Chapter

Cover Employment Law Concentrate

3. Pay  

Each Concentrate revision guide is packed with essential information, key cases, revision tips, exam Q&As, and more. Concentrates show you what to expect in a law exam, what examiners are looking for, and how to achieve extra marks. This chapter discusses the law on employee wages. An employer may be required to pay wages even if there is no work for the employee to do. Part II of Employment Rights Act 1996 deals with the protection of wages. The National Minimum Wage Act 1998 (NMWA) provides a minimum hourly wage for workers. A higher minimum wage for those over 23 (until 2021, this was 25), the National Living Wage, was introduced in 2016.

Chapter

Cover Selwyn's Law of Employment

8. Protection of Wages  

This chapter considers the provisions of the Employment Rights Act 1996 for the protection of wages. First, it considers the definition of wages, and what are deductions. It then goes on to look at restrictions on unauthorised deductions from wages and payments (ERA, ss 13, 15); excepted deductions and excepted payments (ERA, ss 14, 16); deductions and payments in retail employment (ERA, ss 17–18); and complaints to an employment tribunal (ERA, s 23). The chapter also discusses the rules for national minimum wage and national living wage, covering who qualifies for them, the hourly rates and methods of enforcement.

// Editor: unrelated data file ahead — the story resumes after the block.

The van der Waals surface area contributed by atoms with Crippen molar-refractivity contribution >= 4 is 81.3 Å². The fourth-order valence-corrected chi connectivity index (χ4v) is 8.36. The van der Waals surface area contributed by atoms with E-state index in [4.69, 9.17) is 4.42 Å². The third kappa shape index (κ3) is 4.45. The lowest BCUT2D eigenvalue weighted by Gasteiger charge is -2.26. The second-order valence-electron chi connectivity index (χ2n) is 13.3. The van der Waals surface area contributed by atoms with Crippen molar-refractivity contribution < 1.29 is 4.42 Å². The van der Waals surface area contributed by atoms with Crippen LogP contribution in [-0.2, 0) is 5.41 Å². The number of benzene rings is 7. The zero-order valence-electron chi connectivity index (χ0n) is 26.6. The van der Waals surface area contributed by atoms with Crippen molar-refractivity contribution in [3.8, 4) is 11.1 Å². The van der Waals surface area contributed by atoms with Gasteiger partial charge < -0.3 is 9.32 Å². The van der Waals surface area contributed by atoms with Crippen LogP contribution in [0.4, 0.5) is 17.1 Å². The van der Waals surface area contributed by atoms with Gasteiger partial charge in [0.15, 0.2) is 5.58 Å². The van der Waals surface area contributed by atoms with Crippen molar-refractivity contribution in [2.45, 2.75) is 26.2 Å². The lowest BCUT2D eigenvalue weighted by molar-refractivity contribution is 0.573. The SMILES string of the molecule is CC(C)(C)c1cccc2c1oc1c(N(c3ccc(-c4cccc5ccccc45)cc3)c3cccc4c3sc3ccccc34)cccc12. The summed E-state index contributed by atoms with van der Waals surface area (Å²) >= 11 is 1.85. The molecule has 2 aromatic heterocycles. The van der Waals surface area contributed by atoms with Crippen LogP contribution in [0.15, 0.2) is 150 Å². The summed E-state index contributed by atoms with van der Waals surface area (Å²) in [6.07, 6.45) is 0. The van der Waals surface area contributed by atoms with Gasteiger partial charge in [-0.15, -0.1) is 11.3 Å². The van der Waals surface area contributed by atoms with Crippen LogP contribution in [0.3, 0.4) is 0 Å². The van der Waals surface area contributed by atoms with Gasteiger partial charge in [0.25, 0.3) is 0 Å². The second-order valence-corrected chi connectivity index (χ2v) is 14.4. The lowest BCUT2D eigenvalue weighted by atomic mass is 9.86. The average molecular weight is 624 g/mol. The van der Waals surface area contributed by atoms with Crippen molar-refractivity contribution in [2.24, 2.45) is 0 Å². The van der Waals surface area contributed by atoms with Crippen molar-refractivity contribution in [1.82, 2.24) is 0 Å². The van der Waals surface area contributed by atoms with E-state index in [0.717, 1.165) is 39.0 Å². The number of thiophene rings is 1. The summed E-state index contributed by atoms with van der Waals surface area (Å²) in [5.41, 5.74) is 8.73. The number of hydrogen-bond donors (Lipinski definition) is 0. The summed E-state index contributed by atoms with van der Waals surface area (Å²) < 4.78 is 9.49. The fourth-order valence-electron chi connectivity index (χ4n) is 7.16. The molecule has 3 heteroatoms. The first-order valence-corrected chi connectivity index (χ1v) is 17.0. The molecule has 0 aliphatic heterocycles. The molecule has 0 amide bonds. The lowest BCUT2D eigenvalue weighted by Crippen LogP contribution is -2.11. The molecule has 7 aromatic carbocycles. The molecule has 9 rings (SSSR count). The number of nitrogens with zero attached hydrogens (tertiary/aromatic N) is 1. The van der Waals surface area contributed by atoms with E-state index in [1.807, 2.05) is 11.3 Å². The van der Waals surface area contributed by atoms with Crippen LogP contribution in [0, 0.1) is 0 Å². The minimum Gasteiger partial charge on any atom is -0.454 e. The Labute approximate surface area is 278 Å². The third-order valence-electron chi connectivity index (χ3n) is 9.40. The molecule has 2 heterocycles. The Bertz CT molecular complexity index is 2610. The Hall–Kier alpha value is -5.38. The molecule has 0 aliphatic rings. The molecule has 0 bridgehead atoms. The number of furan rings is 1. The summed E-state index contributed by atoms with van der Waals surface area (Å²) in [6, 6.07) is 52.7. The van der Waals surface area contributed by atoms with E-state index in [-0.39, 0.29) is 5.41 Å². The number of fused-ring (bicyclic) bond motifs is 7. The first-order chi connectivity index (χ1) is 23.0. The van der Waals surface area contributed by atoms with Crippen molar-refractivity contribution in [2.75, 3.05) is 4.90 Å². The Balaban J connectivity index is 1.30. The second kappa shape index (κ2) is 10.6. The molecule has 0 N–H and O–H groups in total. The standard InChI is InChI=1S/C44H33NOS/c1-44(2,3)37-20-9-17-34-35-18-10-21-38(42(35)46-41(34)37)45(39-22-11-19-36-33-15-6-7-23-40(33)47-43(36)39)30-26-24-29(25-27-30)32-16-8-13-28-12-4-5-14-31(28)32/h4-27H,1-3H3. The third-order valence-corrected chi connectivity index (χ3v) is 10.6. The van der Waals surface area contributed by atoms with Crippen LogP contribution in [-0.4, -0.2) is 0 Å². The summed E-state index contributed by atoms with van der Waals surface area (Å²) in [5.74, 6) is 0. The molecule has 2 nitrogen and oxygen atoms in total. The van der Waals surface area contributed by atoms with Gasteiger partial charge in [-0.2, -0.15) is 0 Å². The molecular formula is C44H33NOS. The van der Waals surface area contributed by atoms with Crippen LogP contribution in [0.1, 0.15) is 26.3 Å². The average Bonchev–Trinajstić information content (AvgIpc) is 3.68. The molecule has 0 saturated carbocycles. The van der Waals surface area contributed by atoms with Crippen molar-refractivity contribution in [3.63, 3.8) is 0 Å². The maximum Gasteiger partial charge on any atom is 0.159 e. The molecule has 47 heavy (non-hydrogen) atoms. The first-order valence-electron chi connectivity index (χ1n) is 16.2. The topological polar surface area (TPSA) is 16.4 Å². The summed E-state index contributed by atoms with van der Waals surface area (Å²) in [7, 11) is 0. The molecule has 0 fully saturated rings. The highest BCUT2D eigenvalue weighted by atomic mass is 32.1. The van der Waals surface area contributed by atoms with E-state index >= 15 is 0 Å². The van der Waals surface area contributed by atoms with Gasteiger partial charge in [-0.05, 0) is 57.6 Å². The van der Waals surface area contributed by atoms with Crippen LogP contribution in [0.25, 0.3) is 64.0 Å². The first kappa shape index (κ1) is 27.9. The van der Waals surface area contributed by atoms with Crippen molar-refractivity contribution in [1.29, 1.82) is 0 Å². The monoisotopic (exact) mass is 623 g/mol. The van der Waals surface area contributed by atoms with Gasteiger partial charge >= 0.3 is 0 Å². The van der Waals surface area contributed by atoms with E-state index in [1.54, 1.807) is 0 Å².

Chapter

Cover Card & James' Business Law

26. Employment rights, and health and safety  

This chapter examines the employment rights provided by law to employees and workers. It explains that aside from the rights contained in the employment contract, the law provides employees with a number of free-standing rights. These include the right to a national minimum wage, rules relating to the transfer of undertakings, and the numerous family-related rights (for example, maternity and paternity leave/pay, adoption leave/pay, and shared parental leave/pay. This chapter also discusses the mandate for employers to protect the health and safety of their employees and the key provisions of the Health and Safety at Work etc. Act 1974 and the Working Time Regulations 1998.